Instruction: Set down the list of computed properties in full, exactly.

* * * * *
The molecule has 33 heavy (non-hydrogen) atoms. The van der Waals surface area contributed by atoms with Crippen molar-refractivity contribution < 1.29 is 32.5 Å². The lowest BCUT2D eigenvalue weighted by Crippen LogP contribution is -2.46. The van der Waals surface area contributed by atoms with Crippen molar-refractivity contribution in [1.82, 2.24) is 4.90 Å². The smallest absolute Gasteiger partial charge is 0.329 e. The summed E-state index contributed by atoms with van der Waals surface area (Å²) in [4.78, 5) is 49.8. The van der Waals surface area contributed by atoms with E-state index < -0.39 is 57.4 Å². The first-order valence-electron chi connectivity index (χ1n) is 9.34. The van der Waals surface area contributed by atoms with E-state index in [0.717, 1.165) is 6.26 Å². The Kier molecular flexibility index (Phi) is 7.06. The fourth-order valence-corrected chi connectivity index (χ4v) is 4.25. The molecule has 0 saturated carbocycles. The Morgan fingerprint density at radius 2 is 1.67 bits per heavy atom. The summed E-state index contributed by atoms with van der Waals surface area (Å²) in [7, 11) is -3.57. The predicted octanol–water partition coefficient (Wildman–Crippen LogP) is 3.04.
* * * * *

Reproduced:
The molecule has 33 heavy (non-hydrogen) atoms. The van der Waals surface area contributed by atoms with Crippen molar-refractivity contribution < 1.29 is 32.5 Å². The lowest BCUT2D eigenvalue weighted by Crippen LogP contribution is -2.46. The van der Waals surface area contributed by atoms with Crippen molar-refractivity contribution in [1.82, 2.24) is 4.90 Å². The smallest absolute Gasteiger partial charge is 0.329 e. The summed E-state index contributed by atoms with van der Waals surface area (Å²) in [4.78, 5) is 49.8. The van der Waals surface area contributed by atoms with E-state index < -0.39 is 57.4 Å². The first-order valence-electron chi connectivity index (χ1n) is 9.34. The van der Waals surface area contributed by atoms with E-state index in [0.717, 1.165) is 6.26 Å². The Kier molecular flexibility index (Phi) is 7.06. The fourth-order valence-corrected chi connectivity index (χ4v) is 4.25. The molecule has 0 saturated carbocycles. The Morgan fingerprint density at radius 2 is 1.67 bits per heavy atom. The summed E-state index contributed by atoms with van der Waals surface area (Å²) in [7, 11) is -3.57. The predicted octanol–water partition coefficient (Wildman–Crippen LogP) is 3.04.